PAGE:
Blending darkness and light, history and folklore, Things in Jars is a spellbinding Gothic mystery that collapses the boundary between fact and fairy tale to stunning effect and explores what it means to be human in inhumane times.

Did you guess successfully?

Please drop me a comment with your First Line Friday and I will head over for a visit.

Happy Reading

Friday Poetry: Sara Teasdale

Happy Friday!

I hope everyone is well and have good bookish plans for the weekend. We might be having some snow over the weekend and my husband and myself love having a walk through the snow so my chosen poem seemed very apt.

A Winter Bluejay

Crisply the bright snow whispered,
Crunching beneath our feet;
Behind us as we walked along the parkway,
Our shadows danced
Fantastic shapes in vivid blue,
Across the lake the skaters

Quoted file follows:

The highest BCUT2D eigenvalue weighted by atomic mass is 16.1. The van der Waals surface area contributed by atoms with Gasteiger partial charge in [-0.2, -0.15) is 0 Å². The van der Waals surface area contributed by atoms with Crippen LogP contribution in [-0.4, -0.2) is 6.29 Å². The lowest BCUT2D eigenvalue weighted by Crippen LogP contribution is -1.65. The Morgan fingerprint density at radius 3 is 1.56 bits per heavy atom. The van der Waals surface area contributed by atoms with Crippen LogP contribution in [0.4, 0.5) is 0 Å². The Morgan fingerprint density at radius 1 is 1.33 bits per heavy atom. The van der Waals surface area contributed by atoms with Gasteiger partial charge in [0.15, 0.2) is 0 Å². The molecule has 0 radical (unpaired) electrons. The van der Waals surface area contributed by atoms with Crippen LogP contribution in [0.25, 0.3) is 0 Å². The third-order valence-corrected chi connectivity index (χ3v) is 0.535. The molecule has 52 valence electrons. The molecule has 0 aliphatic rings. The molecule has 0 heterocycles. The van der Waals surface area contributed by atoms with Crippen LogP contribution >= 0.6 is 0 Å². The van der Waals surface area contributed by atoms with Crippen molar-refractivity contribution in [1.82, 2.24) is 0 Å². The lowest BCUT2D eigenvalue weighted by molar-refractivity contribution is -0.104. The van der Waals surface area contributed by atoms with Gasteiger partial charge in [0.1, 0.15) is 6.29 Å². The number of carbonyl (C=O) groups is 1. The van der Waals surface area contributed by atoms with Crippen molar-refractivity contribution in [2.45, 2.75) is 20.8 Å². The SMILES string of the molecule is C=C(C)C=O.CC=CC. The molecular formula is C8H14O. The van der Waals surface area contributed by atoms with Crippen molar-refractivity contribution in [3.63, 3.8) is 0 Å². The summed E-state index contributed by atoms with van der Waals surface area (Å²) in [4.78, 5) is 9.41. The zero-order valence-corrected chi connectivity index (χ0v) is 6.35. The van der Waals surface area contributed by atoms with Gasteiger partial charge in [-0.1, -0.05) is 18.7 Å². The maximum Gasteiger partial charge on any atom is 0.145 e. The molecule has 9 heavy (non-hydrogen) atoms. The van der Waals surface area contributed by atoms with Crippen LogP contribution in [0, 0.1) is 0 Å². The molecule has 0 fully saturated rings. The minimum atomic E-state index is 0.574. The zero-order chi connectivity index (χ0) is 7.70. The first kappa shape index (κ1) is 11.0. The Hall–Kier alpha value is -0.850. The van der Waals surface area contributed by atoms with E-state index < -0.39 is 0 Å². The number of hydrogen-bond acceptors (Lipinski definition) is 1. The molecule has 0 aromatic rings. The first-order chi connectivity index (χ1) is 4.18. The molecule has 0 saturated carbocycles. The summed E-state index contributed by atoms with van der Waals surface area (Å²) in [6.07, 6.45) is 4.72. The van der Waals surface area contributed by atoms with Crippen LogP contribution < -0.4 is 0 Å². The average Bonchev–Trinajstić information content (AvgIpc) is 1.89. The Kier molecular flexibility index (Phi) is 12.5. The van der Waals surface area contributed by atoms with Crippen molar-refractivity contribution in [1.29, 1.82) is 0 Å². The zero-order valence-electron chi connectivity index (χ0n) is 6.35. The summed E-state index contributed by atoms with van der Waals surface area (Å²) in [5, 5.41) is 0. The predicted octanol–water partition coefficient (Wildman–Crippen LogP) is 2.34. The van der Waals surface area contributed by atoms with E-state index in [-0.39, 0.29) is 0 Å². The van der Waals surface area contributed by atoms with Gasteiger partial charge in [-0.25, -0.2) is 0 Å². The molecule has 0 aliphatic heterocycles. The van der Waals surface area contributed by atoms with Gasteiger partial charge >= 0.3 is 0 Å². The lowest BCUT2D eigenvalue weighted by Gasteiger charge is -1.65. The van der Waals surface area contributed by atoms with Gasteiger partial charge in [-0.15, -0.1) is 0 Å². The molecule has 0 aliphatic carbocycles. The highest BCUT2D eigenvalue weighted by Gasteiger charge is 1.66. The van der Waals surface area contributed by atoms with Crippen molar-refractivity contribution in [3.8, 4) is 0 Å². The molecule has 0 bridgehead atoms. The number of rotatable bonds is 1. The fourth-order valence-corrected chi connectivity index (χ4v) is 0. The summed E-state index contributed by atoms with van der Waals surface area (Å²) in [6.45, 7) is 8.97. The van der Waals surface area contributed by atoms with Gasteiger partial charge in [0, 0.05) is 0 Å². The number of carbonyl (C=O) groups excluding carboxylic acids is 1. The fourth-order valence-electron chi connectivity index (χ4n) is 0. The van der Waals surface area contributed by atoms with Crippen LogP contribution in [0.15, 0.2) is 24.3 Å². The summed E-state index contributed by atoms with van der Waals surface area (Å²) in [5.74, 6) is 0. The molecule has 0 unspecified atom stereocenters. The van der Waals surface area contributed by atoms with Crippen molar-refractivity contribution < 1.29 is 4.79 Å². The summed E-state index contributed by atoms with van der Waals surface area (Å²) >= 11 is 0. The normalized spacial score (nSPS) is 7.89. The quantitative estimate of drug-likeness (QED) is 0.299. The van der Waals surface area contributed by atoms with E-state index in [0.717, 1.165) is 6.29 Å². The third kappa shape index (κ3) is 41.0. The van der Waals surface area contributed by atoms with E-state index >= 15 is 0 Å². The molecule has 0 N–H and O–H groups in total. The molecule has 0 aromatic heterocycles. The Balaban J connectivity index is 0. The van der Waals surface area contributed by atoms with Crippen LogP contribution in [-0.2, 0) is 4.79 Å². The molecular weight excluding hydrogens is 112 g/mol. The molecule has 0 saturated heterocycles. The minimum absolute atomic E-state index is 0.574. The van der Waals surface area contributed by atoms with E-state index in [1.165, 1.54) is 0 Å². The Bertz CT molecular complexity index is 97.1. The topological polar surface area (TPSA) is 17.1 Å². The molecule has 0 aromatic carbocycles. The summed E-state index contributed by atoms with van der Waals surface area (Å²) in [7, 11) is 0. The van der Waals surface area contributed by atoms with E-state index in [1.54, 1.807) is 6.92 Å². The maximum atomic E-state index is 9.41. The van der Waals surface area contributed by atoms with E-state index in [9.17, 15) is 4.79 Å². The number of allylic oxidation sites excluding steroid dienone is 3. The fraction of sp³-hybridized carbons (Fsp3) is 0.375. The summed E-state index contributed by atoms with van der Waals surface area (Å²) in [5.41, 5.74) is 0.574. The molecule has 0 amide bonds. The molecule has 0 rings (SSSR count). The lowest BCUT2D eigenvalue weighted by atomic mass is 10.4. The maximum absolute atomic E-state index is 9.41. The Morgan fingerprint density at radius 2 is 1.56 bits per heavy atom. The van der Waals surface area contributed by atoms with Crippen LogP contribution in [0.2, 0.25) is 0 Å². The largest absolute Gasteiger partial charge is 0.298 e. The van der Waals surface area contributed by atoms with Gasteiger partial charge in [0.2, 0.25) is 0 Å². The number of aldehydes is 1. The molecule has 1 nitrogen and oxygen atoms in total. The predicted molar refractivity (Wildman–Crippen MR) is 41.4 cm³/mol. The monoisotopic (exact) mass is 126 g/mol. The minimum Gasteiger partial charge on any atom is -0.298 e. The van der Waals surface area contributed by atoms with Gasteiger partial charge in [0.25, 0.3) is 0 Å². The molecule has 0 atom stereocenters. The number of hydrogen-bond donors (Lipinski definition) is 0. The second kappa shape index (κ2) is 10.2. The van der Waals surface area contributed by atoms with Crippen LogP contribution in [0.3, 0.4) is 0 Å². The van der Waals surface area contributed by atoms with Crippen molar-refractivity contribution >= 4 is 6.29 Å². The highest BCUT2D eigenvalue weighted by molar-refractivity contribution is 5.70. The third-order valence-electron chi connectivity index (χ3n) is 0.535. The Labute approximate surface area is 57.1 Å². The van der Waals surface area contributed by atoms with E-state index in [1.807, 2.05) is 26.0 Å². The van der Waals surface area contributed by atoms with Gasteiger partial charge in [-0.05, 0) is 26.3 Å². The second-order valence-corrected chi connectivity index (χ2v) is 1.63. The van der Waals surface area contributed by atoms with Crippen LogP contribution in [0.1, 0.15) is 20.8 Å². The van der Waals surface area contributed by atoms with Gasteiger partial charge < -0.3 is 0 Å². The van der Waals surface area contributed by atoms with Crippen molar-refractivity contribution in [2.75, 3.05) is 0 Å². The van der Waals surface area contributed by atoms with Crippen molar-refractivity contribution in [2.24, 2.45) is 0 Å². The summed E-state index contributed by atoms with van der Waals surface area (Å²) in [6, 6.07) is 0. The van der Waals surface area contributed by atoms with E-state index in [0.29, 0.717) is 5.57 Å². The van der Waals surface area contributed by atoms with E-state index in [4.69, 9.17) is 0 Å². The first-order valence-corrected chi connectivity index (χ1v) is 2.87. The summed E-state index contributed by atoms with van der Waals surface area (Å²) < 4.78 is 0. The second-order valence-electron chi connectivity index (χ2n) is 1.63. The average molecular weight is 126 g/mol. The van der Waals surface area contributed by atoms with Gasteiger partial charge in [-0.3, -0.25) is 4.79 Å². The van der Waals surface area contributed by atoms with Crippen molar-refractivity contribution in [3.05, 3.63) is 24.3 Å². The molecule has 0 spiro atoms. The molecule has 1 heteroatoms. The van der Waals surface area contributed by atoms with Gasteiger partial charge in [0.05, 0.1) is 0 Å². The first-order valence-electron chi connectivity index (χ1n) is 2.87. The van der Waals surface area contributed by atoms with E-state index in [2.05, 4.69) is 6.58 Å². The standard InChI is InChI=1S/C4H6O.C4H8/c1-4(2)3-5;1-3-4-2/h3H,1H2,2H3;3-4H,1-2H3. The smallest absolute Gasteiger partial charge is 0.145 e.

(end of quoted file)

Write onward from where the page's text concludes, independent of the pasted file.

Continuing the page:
Flew to and fro,
With sharp turns weaving
A frail invisible net.
In ecstasy the earth
Drank the silver sunlight;
In ecstasy the skaters
Drank the wine of speed;
In ecstasy we laughed
Drinking the wine of love.
Had not the music of our joy
Sounded its highest note?
But no, 
For suddenly, with lifted eyes you said,
'Oh look!'
There, on the black bough of a snow-flecked maple,
Fearless and gay as our love,
A bluejay cocked his crest!
Oh, who can tell the range of joy
Or set the bounds of beauty?

Sara Teasdale

Happy Reading!

Friday Poetry: Eleanor Farjeon

Happy Friday!

I hope everyone is having a good day and that you are all looking forward to the weekend. My chosen poem today is an adventure through the imagination.

The Distance

Over the sounding sea,